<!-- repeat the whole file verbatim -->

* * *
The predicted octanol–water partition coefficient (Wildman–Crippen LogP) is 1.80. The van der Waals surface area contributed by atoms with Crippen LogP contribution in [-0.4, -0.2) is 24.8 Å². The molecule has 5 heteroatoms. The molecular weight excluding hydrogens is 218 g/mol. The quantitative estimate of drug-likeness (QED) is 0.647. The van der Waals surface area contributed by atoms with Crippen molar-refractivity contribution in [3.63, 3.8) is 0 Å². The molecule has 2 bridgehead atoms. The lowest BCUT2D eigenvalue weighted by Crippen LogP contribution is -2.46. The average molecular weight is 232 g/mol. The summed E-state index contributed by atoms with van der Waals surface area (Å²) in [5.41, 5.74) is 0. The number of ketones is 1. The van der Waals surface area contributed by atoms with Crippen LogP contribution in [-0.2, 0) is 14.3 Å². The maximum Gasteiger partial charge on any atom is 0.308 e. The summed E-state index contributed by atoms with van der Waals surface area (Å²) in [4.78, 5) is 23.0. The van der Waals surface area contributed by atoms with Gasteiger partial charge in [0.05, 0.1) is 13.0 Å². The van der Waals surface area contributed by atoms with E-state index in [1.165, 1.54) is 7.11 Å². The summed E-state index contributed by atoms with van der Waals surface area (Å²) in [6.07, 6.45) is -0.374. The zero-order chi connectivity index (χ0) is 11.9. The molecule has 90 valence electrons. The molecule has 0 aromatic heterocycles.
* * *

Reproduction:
The predicted octanol–water partition coefficient (Wildman–Crippen LogP) is 1.80. The van der Waals surface area contributed by atoms with Crippen LogP contribution in [-0.4, -0.2) is 24.8 Å². The molecule has 5 heteroatoms. The molecular weight excluding hydrogens is 218 g/mol. The quantitative estimate of drug-likeness (QED) is 0.647. The van der Waals surface area contributed by atoms with Crippen molar-refractivity contribution in [3.63, 3.8) is 0 Å². The molecule has 2 bridgehead atoms. The lowest BCUT2D eigenvalue weighted by Crippen LogP contribution is -2.46. The average molecular weight is 232 g/mol. The summed E-state index contributed by atoms with van der Waals surface area (Å²) in [5.41, 5.74) is 0. The number of ketones is 1. The van der Waals surface area contributed by atoms with Crippen LogP contribution in [-0.2, 0) is 14.3 Å². The maximum Gasteiger partial charge on any atom is 0.308 e. The summed E-state index contributed by atoms with van der Waals surface area (Å²) in [4.78, 5) is 23.0. The van der Waals surface area contributed by atoms with Gasteiger partial charge in [0.05, 0.1) is 13.0 Å². The van der Waals surface area contributed by atoms with E-state index in [1.165, 1.54) is 7.11 Å². The summed E-state index contributed by atoms with van der Waals surface area (Å²) in [6.07, 6.45) is -0.374. The zero-order chi connectivity index (χ0) is 11.9. The molecule has 90 valence electrons. The molecule has 0 aromatic heterocycles.